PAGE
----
I picked up this interesting item on the Wildlife Disease Digest listserve (email@example.com) of today's date. They run a blog (here) that covers many topics, and this one caught my eye. It concerns a recent article in the Times of South Africa has highlighted a problem that is likely to get worse as human populations expand and wild animals become more and more crowded and pressurized by people. The headline reads Human TB Strain Jumps To Animals and the key sentence reads “The human strain of the disease has been found in springbok, mongooses, baboons, chimpanzees and, most recently, a Maltese poodle." (Note the incorrect use of the plural mongooses, with the extra "s") The full story can be found here.
Of course this article builds upon scientific reports from authors working in other regions, most notably Botswana and South Africa, where the human form of the disease, caused by Mycobacterium tuberculosis has been found in both banded mongoose and meerkats (aka suricates).
An important journal article published in the journal Emerging Infectious Diseases by Kathleen Alexander and her co-investigators that describes the situation can be found here. Simply put, the animals had probably been exposed to the human form of tuberculosis at rubbish tips, or by investigating sputum that passers by had spat on to the ground. As Tb is the world’s most important infectious disease, and appears to manifest itself even more rapidly than before when a person is infected with HIV/AIDS, the risk to the animals is hugely increased.
We have seen examples of this self-same situation in Uganda, where, I had taken students from the Western College of Veterinary Medicine in 2003. The trip was the first in what has become an annual rotation for final year students enrolled in the college, and it is called the “African Wildlife Experience.” (you can find out more about at the 2007 and 2008 students blogs here.) Our goal is to link closely with students and faculty of the Makerere University Veterinary school, specifically the Department of Wildlife and Animal Resource Management (aka WARM).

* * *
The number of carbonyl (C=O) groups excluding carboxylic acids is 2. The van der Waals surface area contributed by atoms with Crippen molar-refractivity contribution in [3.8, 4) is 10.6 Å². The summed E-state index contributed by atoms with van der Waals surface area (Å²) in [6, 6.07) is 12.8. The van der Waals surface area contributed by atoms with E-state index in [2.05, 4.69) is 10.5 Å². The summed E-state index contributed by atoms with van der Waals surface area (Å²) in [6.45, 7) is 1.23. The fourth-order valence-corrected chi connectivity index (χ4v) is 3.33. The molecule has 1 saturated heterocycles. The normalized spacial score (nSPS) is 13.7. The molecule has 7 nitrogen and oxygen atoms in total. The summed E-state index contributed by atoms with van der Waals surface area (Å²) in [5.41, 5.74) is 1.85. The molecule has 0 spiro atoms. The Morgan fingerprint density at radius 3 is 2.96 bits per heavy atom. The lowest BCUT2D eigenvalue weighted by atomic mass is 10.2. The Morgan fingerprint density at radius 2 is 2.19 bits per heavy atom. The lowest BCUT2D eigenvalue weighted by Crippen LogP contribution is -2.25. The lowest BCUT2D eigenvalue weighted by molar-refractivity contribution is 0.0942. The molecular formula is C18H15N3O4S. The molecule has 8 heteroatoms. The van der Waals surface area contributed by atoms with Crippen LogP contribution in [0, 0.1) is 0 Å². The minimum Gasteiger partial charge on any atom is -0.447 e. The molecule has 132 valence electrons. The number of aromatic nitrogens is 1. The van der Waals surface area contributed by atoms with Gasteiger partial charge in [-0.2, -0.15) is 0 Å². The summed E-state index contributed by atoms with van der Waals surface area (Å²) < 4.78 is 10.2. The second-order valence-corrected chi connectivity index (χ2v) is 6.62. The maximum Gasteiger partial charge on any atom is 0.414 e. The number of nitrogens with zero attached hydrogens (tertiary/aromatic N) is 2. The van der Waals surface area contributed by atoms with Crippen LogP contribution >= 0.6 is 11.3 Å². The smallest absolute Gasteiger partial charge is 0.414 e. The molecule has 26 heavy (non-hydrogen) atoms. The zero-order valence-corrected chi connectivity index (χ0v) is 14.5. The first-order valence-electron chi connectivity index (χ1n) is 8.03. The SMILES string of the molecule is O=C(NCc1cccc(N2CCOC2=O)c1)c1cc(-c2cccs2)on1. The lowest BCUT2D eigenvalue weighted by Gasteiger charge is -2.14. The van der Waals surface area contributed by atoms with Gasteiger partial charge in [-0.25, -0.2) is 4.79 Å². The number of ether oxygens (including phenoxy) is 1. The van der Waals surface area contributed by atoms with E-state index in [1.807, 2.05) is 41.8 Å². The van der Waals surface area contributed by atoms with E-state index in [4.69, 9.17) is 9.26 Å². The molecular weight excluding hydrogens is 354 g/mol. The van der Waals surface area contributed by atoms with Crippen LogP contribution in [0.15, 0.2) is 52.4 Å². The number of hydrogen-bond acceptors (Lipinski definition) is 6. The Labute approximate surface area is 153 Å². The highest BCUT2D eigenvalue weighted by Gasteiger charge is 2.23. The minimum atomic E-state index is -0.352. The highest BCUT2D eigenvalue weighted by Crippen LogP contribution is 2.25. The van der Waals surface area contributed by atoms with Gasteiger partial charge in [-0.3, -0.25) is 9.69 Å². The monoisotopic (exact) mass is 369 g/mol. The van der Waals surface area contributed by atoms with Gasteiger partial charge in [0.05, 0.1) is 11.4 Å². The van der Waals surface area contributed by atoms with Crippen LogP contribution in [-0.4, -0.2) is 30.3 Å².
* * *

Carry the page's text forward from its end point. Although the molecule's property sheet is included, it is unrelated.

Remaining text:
In 2003 we saw a severely emaciated warthog (seen here) at Mweya, in Queen Elizabeth National park, and Ugandan faculty member Dr. Ludwig Siefert obtained permission to immobilize it and carry out a necropsy. We all saw lesions in liver and lung that looked very much like Tb, just like these small white spots in the liver, but to date we have had no confirmation of culture results.
The connections to human and other animal activity are interesting and convoluted. The warthogs in and around the lodge and backpacker’s hostel are totally habituated and can be found rooting in the garbage at any time – witness these two photos. Not only are they habituated to humans, but they have an amazing symbiotic relationship with banded mongoose, the same species that has been diagnosed with Tb in Botswana.
As this photo shows, the mongoose will clamber all over a warthog, appearing to search for food goodies that may range from ticks to skin scraps and who-knows-what else. Warthogs will lie down and solicit attention as soon as they see a mongoose.
Most alarming has been the recent finding in the park of an elephant that had lesions resembling Tb. We are going to Uganda again in February, and will hope to learn more. I wonder if the elephant is the bottle-raised Maria, seen here near the hostel and very near a group of warthogs, that has been a more-or-less permanent resident of the area. In 2003 she tried her damndest to get into our rooms, convinced that the bananas unwisely stored there were for her. The only problem was that she could not get her 40 inch wide frame through the 30 inch wide doors. She did manage to drink the wash water that one of our students had so carefully collected.